New global science of learning website launches

International publishing group Nature Research has launched a global online community dedicated to improving knowledge on the science of learning, in partnership with The University of Queensland.

The npj Science of Learning Community website is a space for communicators, teachers, policymakers and scientists working in neuroscience, education and psychology to discuss how to enhance learning in schools.

The website’s launch content includes:

  • An opinion piece from leading education researcher Professor John Hattie
  • Interviews with education thought-leaders and policymakers including Microsoft Corporation Teaching and Learning director Dr Cathy Cavanaugh, Google Australia Engineering Community and Outreach manager Sally-Ann Williams, and social commentator and writer Jane Caro
  • An article by the Harvard Graduate School of Education’s Dr David Dockterman

The site is a place to discover and share information and news, learn from experts, and collaborate to advance the science of learning. You can explore and share content, follow your favourite contributors, and make your own contributions to the Community.

The website is live now and free to join.

Contact: Donna Lu, npj Science of Learning Community managing editor,, +61 7 3346 6419.

The Curiosity Show hits the internet

Thank you to Curiosity Show host Prof. Rob Morrison for taking the time to answer our questions about the launch of the show online.

Many Australian’s hold fond memories of mornings on the couch, watching The Curiosity Show… and after a 23 year hiatus, they have returned to thrill a new generation of eager Australians!

The Curiosity Show has hit the web, with all the classic segments – including favourites like Make-and-Do, Nature and Puzzles – now available on youtube. You can also connect with the show on their website, facebook and twitter.

Prof. Rob Morrison, Curiosity show host, said that originally the show was designed to deal with science and technology, without overtly teaching it. He says, “we did this by using things like natural history segments, lots of making and doing, and things like art and music segments.

“Making and Doing meant things like mousetrap racing cars, battery-powered hovercraft, pill-bottle torches, and mousetrap paddlewheelers, where children had to deal with power sources, gearing, and power-weight ratios without their ever being called that.  We also showed the objects that we made working so they knew what to expect if they got their versions right.

“We used things like art and music for similar reasons. For example,  making your own PVC panpipes or PVC recorder involved science and technology in working out the length of pipe to get the right pitch, and exploring the proportions of paintings, seashells, and flower centres brought in golden proportions and Fibonacci numbers without overtly teaching those as maths.

“We did lots of tricks and puzzles, too. You can deal with a great deal of maths when you dress it up as magic, and children who would run a mile from a maths segment are quite happy to learn how to do a trick that might baffle a parent or two.”

Prof Morrison, and fellow Curiosity Show host Deane Hutton, have enlisted the help of digital media agency Enabled Solutions to aid in the process of uploading the segments to the internet. By doing this, the show can benefit from not only their expertise in cross-platform digital media, but also their links to a number of educational services.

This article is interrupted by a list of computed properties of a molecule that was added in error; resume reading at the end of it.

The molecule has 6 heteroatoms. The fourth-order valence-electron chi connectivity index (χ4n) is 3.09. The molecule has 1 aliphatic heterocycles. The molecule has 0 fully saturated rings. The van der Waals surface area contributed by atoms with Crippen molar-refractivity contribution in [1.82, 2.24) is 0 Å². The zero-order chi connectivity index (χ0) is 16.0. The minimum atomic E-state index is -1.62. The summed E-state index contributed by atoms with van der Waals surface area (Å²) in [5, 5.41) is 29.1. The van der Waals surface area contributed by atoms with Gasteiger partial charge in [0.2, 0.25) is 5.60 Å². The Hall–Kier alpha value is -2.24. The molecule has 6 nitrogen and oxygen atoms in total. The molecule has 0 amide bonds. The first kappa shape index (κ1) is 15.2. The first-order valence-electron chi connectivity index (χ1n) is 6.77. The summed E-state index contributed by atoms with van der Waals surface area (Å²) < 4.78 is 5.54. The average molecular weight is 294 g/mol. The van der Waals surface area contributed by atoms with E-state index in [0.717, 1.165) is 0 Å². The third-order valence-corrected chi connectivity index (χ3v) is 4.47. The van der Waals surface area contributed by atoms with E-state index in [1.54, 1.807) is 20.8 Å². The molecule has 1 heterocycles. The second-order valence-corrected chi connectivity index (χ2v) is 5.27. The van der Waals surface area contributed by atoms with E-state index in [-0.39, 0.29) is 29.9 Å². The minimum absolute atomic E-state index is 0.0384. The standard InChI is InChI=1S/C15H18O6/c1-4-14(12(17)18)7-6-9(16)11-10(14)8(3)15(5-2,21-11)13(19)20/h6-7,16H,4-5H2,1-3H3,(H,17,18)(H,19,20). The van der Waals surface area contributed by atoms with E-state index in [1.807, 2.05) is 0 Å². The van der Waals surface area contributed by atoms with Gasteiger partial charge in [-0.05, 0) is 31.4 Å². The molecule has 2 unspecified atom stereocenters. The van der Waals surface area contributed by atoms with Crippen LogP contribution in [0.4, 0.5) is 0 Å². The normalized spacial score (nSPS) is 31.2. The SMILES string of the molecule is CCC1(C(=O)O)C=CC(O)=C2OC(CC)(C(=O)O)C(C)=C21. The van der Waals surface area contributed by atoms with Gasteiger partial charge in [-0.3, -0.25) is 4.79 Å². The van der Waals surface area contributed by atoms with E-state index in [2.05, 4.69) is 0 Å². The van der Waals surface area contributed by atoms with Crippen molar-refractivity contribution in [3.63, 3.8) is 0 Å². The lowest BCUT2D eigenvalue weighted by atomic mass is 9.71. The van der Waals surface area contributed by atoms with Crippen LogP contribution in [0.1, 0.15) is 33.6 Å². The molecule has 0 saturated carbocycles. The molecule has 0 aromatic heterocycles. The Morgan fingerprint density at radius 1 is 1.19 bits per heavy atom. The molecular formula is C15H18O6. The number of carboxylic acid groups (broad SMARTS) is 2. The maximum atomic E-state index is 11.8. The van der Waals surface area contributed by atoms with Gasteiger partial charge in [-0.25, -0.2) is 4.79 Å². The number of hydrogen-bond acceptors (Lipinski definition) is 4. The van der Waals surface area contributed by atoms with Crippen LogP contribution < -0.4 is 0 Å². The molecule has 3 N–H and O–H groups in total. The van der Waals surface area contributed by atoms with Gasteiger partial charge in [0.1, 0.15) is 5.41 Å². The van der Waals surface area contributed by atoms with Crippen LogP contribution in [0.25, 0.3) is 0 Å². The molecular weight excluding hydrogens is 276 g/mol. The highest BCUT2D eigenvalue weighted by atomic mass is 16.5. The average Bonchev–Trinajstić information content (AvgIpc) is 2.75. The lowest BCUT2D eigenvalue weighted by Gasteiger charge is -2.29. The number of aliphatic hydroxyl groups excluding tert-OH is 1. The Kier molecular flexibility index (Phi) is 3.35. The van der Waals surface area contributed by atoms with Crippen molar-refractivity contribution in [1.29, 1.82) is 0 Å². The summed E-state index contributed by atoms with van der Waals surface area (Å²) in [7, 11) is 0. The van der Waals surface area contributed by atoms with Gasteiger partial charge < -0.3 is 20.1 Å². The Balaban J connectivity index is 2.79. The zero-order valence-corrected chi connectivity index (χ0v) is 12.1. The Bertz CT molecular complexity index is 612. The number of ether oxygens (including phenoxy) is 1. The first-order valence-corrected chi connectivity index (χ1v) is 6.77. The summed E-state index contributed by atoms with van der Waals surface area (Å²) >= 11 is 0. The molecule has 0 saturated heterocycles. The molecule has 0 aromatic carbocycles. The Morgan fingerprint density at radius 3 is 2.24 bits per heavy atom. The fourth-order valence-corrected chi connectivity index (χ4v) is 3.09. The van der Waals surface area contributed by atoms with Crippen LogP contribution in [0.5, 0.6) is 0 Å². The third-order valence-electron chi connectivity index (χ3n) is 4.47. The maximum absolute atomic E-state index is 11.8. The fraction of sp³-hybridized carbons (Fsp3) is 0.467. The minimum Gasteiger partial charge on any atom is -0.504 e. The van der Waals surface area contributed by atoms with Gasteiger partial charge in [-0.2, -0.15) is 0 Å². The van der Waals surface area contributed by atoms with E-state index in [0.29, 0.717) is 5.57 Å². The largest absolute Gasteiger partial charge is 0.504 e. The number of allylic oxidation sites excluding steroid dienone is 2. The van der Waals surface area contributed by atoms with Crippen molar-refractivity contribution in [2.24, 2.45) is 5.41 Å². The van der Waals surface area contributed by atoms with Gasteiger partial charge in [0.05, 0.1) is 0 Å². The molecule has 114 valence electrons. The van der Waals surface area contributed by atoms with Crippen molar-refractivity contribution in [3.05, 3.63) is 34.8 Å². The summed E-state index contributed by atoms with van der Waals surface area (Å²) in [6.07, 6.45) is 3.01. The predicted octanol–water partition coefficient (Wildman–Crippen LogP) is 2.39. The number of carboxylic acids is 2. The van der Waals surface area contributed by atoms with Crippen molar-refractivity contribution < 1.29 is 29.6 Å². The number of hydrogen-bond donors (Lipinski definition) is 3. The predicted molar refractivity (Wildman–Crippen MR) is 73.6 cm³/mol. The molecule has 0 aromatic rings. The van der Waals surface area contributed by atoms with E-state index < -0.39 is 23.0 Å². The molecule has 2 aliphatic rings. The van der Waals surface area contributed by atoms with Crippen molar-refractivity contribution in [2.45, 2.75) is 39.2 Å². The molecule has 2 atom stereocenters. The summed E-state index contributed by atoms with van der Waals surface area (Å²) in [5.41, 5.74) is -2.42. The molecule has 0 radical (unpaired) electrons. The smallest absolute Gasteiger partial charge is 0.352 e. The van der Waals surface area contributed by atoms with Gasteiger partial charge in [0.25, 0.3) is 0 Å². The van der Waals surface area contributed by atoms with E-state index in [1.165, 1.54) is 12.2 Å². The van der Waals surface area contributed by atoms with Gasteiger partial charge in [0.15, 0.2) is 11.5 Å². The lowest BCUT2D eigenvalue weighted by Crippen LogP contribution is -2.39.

The wide variety of segments and projects available mean that there are a number of opportunities for teachers from all different areas to expose their children to hands-on learning experiences – while giving children an appreciation of the role of science in all aspects of the world around them.

“There are lots of art, language, maths segments which touch on science and technology (e.g. origin of “knots” and “log” which come from sailing ships; origin of sayings like “red herring” and riddles like “which came first, chicken or egg?” These all have science in their explanations.

“We were aiming at upper primary levels, where crossover in the curriculum is very much to be encouraged so that the artificial divisions imposed by curriculum areas are not introduced too soon for children to see how science connects to everything.

“Some art segments use maths (Golden mean) while others, such as simple lithography, work because of the ability of water to repel oil, and that allows limestone printing. This joint mix of science within other areas is important.  Other segments, such as those in the “Make and Do” playlist, offer things to build or do that are more overtly science or technology, but good fun to play with as well.

“We also had a series, and there are some of these segments in there, called “CURIO” in which we show some ancient or obscure bit of technology, ask kids to guess what it is and then explain it. It is a window into technology of the past (old mining devices, ship’s candle-holder, miner’s spider etc).

“We strongly believed, and still do, that children obtain a huge amount of incidental learning by making and doing things. It is worrying to see so much of childhood now involves not hands and fingers making things that work, but two thumbs to control a virtual, X-Box world.”

sciencerewired – members’ 30% discount extended and freebies for students

ASC is a supporter of sciencerewired. It has a packed all day program with a focus on digital media, With the members’ discount and student scholarships it becomes even more accessible to gain professional development in this rapidly evolving area.

The discount for ASC members to attend the sciencerewired event has been extended. You can register to attend for only $200, more than a 30% discount. Email to get the promotion code. sciencerewired is on 11 October 2012 at the RiAus in Adelaide.